On the ballot this fall is a referendum asking voters if Key West should ask the Army Corps of Engineers to conduct a feasibility study documenting the various impacts from dredging part of the city’s main ship channel to better accommodate “modern, longer cruise ships.”

A majority vote is needed for the question to pass.

Anderson accidentally introduced Benson as the speaker for “Support the Study,” the promotional campaign tag that the Key West Chamber of Commerce PAC is touting, along with a website named after the phrase.

Benson, a playwright whose brother Will Benson is a flats fishing guide, shook it off with a smile before launching into his brief speech.

The ballot question isn’t just about a study, Benson promised, quoting the Corps of Engineers’ website that says such a study is one progressive step in a formula that results in dredging.

“It’s not a study on whether it’s a good idea, it’s a study on how to go about dredging the channel in a national marine sanctuary,” said Benson.

He politely addressed Reef Relief’s neutral stance on the Oct. 1 question.

“This is an environmental issue, as far as Reef Relief is concerned,” Benson said. “We say, stand up against dredging. This is not a political issue.”

Hulse, who contends that the ballot question is about Key West’s economic future and not a debate over environmental protection, veered from her usual stump speech to stand up for local businesses.

“This label that if you’re in favor of business you’re against the environment is a complete falsehood,” said Hulse, who introduced herself as an attorney who is also a diver, a sailor and a fisher. “I enjoy the reef as much as anyone. It’s why I live here. I imagine it’s why most of you live here.”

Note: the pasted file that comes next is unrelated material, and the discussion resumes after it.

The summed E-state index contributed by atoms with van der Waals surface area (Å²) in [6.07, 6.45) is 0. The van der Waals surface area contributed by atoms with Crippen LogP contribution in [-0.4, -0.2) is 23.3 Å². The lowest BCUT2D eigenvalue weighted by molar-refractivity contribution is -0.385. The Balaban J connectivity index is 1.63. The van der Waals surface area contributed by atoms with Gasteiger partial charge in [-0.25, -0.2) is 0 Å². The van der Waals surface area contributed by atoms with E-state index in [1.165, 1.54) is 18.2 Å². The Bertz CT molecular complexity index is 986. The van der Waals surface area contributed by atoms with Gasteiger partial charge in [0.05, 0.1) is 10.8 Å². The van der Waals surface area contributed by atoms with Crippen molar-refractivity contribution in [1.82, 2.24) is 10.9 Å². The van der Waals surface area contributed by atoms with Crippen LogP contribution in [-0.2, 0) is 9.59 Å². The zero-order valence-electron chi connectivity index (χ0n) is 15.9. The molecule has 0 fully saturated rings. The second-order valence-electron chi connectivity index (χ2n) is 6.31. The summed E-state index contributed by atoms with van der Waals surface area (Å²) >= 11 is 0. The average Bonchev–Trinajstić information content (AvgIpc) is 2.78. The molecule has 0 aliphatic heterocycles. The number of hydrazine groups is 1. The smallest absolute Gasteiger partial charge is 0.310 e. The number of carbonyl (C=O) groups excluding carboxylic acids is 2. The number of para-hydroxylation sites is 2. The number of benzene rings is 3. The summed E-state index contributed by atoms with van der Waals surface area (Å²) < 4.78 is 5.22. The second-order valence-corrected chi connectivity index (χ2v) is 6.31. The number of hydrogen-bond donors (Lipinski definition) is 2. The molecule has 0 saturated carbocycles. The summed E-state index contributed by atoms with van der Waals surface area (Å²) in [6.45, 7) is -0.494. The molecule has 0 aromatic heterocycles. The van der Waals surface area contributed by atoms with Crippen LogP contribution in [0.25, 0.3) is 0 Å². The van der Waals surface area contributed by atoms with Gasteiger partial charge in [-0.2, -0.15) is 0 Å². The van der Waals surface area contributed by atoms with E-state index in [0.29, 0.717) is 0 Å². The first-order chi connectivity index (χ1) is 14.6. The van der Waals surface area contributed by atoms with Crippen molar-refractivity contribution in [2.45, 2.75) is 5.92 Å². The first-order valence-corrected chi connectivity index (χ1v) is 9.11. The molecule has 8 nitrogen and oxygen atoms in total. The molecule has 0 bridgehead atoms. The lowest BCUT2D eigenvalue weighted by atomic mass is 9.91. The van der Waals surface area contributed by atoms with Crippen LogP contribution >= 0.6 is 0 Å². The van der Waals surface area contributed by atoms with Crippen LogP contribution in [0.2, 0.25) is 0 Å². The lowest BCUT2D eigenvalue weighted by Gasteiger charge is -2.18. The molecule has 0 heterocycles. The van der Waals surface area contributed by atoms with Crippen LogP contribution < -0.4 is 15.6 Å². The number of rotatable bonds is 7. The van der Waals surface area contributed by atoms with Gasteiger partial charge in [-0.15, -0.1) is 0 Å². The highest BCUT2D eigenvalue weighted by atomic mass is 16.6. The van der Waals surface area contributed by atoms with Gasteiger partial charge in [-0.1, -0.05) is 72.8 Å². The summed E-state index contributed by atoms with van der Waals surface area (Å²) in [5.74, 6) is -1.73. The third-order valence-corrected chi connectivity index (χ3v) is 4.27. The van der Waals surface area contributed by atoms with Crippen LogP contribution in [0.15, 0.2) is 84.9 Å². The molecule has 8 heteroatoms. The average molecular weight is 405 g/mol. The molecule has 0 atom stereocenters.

Hulse noted the long list of Key West businesses that support Reef Relief through donations and said cruise ship passengers bring at least $87 million a year to the local economy from their spending along the Duval Street commercial corridor. She also disputed Benson’s argument that the ballot question goes far beyond a study.

“No dredging will result from this referendum,” Hulse said. “Of course the city will make that decision. This is a very strategic process we have to go through to even consider the possibility.”

The Quirolos’ statement asks Key West to be content with its “thriving hotel, tourism and real estate industry,” and says the “hordes of cruise ship visitors denigrates the downtown section to the exclusive benefit of a few businesses.”

Then, she asks on behalf of her husband and herself for the city to vote ‘No’ come Oct. 1.